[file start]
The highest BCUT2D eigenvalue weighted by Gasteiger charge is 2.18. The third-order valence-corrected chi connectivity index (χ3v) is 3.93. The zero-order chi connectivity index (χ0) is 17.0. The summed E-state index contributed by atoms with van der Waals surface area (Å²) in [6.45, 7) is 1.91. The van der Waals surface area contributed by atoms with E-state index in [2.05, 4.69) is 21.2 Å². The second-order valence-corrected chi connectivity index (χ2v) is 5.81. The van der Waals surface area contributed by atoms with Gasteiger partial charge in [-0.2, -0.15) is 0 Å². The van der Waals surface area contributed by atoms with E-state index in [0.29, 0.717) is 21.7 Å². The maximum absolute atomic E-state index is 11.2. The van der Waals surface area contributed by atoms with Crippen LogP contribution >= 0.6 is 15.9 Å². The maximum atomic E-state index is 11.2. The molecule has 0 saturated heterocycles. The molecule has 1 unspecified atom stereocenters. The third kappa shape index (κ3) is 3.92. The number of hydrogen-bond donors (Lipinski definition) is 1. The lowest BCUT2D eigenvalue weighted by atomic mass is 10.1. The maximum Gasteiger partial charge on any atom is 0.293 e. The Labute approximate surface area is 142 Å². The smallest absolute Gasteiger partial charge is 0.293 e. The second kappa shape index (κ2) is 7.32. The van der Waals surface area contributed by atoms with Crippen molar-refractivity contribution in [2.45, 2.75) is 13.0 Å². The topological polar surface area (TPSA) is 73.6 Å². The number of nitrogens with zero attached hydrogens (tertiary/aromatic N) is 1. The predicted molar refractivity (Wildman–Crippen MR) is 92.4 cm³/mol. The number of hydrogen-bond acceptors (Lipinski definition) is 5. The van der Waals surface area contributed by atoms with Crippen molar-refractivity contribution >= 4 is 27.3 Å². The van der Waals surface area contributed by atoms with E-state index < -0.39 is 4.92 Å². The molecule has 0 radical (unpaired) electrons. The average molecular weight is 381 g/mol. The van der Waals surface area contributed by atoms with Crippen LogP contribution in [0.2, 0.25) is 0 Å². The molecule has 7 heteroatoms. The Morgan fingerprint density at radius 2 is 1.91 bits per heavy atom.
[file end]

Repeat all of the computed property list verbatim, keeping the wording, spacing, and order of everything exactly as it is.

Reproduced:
The highest BCUT2D eigenvalue weighted by Gasteiger charge is 2.18. The third-order valence-corrected chi connectivity index (χ3v) is 3.93. The zero-order chi connectivity index (χ0) is 17.0. The summed E-state index contributed by atoms with van der Waals surface area (Å²) in [6.45, 7) is 1.91. The van der Waals surface area contributed by atoms with E-state index in [2.05, 4.69) is 21.2 Å². The second-order valence-corrected chi connectivity index (χ2v) is 5.81. The van der Waals surface area contributed by atoms with Gasteiger partial charge in [-0.2, -0.15) is 0 Å². The van der Waals surface area contributed by atoms with E-state index in [0.29, 0.717) is 21.7 Å². The maximum absolute atomic E-state index is 11.2. The van der Waals surface area contributed by atoms with Crippen LogP contribution >= 0.6 is 15.9 Å². The maximum atomic E-state index is 11.2. The molecule has 0 saturated heterocycles. The molecule has 1 unspecified atom stereocenters. The third kappa shape index (κ3) is 3.92. The number of hydrogen-bond donors (Lipinski definition) is 1. The lowest BCUT2D eigenvalue weighted by atomic mass is 10.1. The maximum Gasteiger partial charge on any atom is 0.293 e. The Labute approximate surface area is 142 Å². The smallest absolute Gasteiger partial charge is 0.293 e. The second kappa shape index (κ2) is 7.32. The van der Waals surface area contributed by atoms with Crippen molar-refractivity contribution in [2.45, 2.75) is 13.0 Å². The topological polar surface area (TPSA) is 73.6 Å². The number of nitrogens with zero attached hydrogens (tertiary/aromatic N) is 1. The predicted molar refractivity (Wildman–Crippen MR) is 92.4 cm³/mol. The number of hydrogen-bond acceptors (Lipinski definition) is 5. The van der Waals surface area contributed by atoms with Crippen molar-refractivity contribution >= 4 is 27.3 Å². The van der Waals surface area contributed by atoms with E-state index < -0.39 is 4.92 Å². The molecule has 0 radical (unpaired) electrons. The average molecular weight is 381 g/mol. The van der Waals surface area contributed by atoms with Crippen LogP contribution in [0.2, 0.25) is 0 Å². The molecule has 7 heteroatoms. The Morgan fingerprint density at radius 2 is 1.91 bits per heavy atom.